Turbulence Detection System Works

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A system that gives cockpit warnings to pilots about bumpy air has been tested for the past month in some airliners flying east of the Rocky Mountains and feedback from pilots has been favourable. "The messages I've received in the cockpit gave a very accurate picture of turbulence location and intensity," Captain Rocky Stone, chief technical pilot for United Air Lines, told editors at Weatherwise Magazine. "The detection of turbulence intensity provides an unprecedented and extremely valuable new tool for pilot situational awareness." The system uses a formula developed by the National Center for Atmospheric Research (NCAR) and is called Nexrad Turbulence Detection Algorithm (NTDA). It works by analyzing wind distribution data gathered by radar sites and crunching the resulting numbers into predictions of where the ride will get rough.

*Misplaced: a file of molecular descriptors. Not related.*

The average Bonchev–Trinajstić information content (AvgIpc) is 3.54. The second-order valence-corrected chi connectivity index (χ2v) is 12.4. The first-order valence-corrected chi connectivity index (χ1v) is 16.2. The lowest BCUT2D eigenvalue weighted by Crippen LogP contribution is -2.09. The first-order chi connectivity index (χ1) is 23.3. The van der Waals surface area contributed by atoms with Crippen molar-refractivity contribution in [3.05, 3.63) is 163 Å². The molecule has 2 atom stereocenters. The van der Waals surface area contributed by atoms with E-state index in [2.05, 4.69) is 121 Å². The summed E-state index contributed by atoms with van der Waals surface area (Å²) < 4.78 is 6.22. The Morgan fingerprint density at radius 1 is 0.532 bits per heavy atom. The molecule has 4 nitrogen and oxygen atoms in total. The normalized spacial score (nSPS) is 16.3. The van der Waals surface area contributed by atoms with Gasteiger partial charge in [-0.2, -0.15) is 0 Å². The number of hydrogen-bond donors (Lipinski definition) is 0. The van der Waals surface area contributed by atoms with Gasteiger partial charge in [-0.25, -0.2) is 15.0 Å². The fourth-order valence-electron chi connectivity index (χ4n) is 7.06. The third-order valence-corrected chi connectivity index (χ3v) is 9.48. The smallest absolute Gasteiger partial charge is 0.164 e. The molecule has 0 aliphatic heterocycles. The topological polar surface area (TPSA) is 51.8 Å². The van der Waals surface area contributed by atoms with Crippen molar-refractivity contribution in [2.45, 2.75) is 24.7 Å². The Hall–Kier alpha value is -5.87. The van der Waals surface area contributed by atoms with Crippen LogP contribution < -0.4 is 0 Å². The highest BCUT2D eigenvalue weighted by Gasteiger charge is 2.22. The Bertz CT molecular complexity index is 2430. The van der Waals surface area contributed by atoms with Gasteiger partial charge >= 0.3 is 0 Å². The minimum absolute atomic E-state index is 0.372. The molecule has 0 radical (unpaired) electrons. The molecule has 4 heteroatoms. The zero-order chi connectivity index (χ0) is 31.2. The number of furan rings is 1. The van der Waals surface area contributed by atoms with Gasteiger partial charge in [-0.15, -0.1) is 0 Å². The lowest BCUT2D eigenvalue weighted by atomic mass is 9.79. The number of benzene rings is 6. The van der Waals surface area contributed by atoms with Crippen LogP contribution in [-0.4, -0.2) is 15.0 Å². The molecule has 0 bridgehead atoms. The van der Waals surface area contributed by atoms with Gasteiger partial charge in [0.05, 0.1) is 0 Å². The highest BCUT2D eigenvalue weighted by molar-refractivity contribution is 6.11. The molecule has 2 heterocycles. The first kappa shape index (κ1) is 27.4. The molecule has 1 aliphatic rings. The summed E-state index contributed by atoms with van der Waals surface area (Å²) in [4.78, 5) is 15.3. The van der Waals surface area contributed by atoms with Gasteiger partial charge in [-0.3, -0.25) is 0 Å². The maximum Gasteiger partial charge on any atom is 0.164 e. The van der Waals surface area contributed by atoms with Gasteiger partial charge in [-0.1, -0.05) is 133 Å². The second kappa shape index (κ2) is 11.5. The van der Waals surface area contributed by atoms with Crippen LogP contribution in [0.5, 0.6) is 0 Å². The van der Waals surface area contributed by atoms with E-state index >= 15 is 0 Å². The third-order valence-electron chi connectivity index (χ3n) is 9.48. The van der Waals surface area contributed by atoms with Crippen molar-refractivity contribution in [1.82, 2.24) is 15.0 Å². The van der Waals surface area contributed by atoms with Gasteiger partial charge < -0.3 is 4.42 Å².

The information is then transmitted in real-time graphic form to pilots, airline meteorologists and dispatchers. The nature and cost of the gear required to receive the messages, which are sent out every 15 minutes, isn't clear, nor is it known whether the turbulence maps will be available to general aviation aircraft. However, the plan is to have the system covering the full continental U.S. by 2011.